Texas Liberal

All People Matter

1910 Midterms Put Both Woodrow Wilson & F.D.R In Office For First Time—Will 2006 Produce Such Leaders?

Big Democratic gains in the 1910 midterm elections were part of a 12 year period of consistent progressive victories. Democrats gained 56 House seats and 10 Senate seats in 1910.  Among those swept into office as first-time officeholders were Woodrow Wilson as Governor of New Jersey, and Franklin Roosevelt as a State Senator from a normally Republican district in the Hudson River Valley of New York.

The election of Wilson and F.D.R in 1910 is worth thinking about. In a Republican year both men might have lost. Instead, benefiting from the strength of their own candidacies and from the national trend, Wilson and F.D.R were elected. Each would go on to win the White House for Democrats.

If the the hopeful forecasts are true, maybe the national trend of 2006 will bring many new Democratic officeholders to all levels of government. Maybe this group will produce a new liberal or progressive leader for our nation.  However, this happy result will only occur if average people like you and I do something to help make it happen.

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October 14, 2006 - Posted by | Elections, Political History, Politics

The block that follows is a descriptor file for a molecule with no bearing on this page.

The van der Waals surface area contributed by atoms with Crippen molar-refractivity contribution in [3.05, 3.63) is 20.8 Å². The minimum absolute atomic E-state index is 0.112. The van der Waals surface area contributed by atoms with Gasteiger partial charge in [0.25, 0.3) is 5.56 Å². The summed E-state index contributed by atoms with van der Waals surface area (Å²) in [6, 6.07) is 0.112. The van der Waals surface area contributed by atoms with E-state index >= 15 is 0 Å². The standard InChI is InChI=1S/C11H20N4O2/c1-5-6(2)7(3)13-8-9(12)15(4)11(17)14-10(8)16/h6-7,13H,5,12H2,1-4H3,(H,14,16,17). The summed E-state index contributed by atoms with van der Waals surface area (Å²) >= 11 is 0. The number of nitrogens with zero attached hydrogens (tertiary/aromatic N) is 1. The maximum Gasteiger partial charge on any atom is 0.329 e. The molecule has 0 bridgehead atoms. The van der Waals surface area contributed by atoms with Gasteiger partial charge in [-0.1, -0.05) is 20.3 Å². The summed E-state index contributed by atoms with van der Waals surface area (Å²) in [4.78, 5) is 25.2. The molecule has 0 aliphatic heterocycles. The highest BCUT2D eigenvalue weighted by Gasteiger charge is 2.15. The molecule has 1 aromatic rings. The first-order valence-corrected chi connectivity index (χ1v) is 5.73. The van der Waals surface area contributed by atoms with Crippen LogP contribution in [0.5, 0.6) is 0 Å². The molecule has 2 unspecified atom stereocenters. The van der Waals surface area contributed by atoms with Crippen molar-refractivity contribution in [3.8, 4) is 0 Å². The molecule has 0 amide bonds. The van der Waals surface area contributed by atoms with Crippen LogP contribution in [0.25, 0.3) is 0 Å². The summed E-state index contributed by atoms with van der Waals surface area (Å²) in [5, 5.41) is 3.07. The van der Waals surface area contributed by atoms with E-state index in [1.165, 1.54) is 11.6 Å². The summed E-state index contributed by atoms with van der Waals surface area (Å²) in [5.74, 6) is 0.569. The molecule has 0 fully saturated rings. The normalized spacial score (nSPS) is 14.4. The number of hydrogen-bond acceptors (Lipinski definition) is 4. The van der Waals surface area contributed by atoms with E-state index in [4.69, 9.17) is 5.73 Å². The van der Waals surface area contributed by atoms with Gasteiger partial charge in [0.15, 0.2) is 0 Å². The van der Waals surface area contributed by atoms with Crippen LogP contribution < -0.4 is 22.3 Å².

3 Comments »

  1. Sounds like something big is gonna happen next month. I haven’t felt this confident in years. The hope is that the Dems will unify around a progressive agenda and not get sucked into the politics of power. Minimum wage, leaving Iraq and health care are what I hope they concentrate on (not necessarily in that order).

    Comment by Mark | October 14, 2006

  2. The post about Thomas Wilson and Franklin remind me of Tyrone Yates’s Council race of 1991. It was a Republican year and the odds were sharply against us-including the author of the blog-Neil Tony Aquino. How I would have loved to have watched FDR campaign in the Hudson Valley for that State Senate seat. I have a book on it and what a wild ride. Roosevelt was everywhere.

    I attended the NAACP Dinner last night and no Republican candidates were present. They are fighting the trends you mentioned tooth and nail and they are making local appeals to race. How unfortunate.

    Wilson and FDR. Kennedy sought to be like FDR.

    Going past the navy reserve station today made me think of JFK and Mississippi.

    Yates

    Comment by Representative Tyrone K. Yates | October 14, 2006

  3. I think the districts are too constricted for the huge swings seen in the past but happily the current atmosphere seems to have brought out some very strong Dem candidates. Candidates who otherwise may have never chosen to run or serve otherwise. I’m particulary excited by the potential governor pick-ups and how that can change a state’s dynamic for years to come as well as produce new executive leaders.
    Still surprised by how close the OH 01 and 02 races are and that circumstance exemplifies a dynamic shift that will have years of repercussions – whether the current candidates win or lose – as potentially strong candidates realize they actually have a fighting chance to win.
    I hope new ideas for energy, education, healthcare and foreign policy emerge for ’08. The governors have a chance to change the conversation in three of those four areas.

    Comment by carsick | October 16, 2006


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